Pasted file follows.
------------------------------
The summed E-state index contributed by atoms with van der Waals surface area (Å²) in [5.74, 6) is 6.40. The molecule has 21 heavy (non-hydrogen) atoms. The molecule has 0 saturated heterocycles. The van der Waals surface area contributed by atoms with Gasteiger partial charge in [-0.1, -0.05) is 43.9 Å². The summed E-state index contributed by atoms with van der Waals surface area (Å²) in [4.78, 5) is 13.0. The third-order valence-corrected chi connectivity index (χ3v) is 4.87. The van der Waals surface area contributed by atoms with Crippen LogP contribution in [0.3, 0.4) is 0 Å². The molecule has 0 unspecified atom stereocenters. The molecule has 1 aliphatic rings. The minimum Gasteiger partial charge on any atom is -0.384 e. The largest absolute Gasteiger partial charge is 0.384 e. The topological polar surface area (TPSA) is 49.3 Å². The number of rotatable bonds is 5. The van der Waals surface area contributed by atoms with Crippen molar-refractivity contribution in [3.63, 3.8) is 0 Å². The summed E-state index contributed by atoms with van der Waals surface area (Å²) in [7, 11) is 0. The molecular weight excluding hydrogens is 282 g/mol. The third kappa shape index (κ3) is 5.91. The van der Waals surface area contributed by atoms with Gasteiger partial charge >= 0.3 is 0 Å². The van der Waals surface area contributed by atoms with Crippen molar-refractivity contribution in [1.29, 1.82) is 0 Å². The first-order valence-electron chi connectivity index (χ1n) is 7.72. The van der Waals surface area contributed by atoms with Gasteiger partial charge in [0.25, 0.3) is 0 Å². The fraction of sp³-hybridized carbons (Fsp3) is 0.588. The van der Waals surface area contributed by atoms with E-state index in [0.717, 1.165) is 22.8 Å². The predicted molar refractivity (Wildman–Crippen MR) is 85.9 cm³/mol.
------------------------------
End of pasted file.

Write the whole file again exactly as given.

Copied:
The summed E-state index contributed by atoms with van der Waals surface area (Å²) in [5.74, 6) is 6.40. The molecule has 21 heavy (non-hydrogen) atoms. The molecule has 0 saturated heterocycles. The van der Waals surface area contributed by atoms with Gasteiger partial charge in [-0.1, -0.05) is 43.9 Å². The summed E-state index contributed by atoms with van der Waals surface area (Å²) in [4.78, 5) is 13.0. The third-order valence-corrected chi connectivity index (χ3v) is 4.87. The van der Waals surface area contributed by atoms with Crippen LogP contribution in [0.3, 0.4) is 0 Å². The molecule has 0 unspecified atom stereocenters. The molecule has 1 aliphatic rings. The minimum Gasteiger partial charge on any atom is -0.384 e. The largest absolute Gasteiger partial charge is 0.384 e. The topological polar surface area (TPSA) is 49.3 Å². The number of rotatable bonds is 5. The van der Waals surface area contributed by atoms with Crippen molar-refractivity contribution in [3.63, 3.8) is 0 Å². The summed E-state index contributed by atoms with van der Waals surface area (Å²) in [7, 11) is 0. The molecular weight excluding hydrogens is 282 g/mol. The third kappa shape index (κ3) is 5.91. The van der Waals surface area contributed by atoms with Gasteiger partial charge >= 0.3 is 0 Å². The van der Waals surface area contributed by atoms with Crippen molar-refractivity contribution in [1.29, 1.82) is 0 Å². The first-order valence-electron chi connectivity index (χ1n) is 7.72. The van der Waals surface area contributed by atoms with Gasteiger partial charge in [0.25, 0.3) is 0 Å². The fraction of sp³-hybridized carbons (Fsp3) is 0.588. The van der Waals surface area contributed by atoms with E-state index in [0.717, 1.165) is 22.8 Å². The predicted molar refractivity (Wildman–Crippen MR) is 85.9 cm³/mol.